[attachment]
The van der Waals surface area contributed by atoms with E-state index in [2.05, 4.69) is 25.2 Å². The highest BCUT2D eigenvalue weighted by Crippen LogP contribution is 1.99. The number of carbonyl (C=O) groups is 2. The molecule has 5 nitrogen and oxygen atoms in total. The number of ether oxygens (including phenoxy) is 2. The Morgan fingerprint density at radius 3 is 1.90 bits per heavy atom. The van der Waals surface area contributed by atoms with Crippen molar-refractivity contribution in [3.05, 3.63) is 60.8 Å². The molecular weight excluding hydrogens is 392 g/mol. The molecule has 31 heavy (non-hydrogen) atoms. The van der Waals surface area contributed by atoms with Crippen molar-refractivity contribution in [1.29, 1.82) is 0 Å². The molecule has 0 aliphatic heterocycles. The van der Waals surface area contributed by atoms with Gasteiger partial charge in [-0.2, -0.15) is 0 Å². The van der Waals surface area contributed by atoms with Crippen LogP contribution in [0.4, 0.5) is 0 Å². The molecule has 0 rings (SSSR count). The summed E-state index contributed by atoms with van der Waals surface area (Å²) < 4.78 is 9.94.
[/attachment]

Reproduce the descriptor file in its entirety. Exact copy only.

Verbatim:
The van der Waals surface area contributed by atoms with E-state index in [2.05, 4.69) is 25.2 Å². The highest BCUT2D eigenvalue weighted by Crippen LogP contribution is 1.99. The number of carbonyl (C=O) groups is 2. The molecule has 5 nitrogen and oxygen atoms in total. The number of ether oxygens (including phenoxy) is 2. The Morgan fingerprint density at radius 3 is 1.90 bits per heavy atom. The van der Waals surface area contributed by atoms with Crippen molar-refractivity contribution in [3.05, 3.63) is 60.8 Å². The molecular weight excluding hydrogens is 392 g/mol. The molecule has 31 heavy (non-hydrogen) atoms. The van der Waals surface area contributed by atoms with Crippen molar-refractivity contribution in [1.29, 1.82) is 0 Å². The molecule has 0 aliphatic heterocycles. The van der Waals surface area contributed by atoms with Gasteiger partial charge in [-0.2, -0.15) is 0 Å². The van der Waals surface area contributed by atoms with Crippen LogP contribution in [0.4, 0.5) is 0 Å². The molecule has 0 rings (SSSR count). The summed E-state index contributed by atoms with van der Waals surface area (Å²) < 4.78 is 9.94.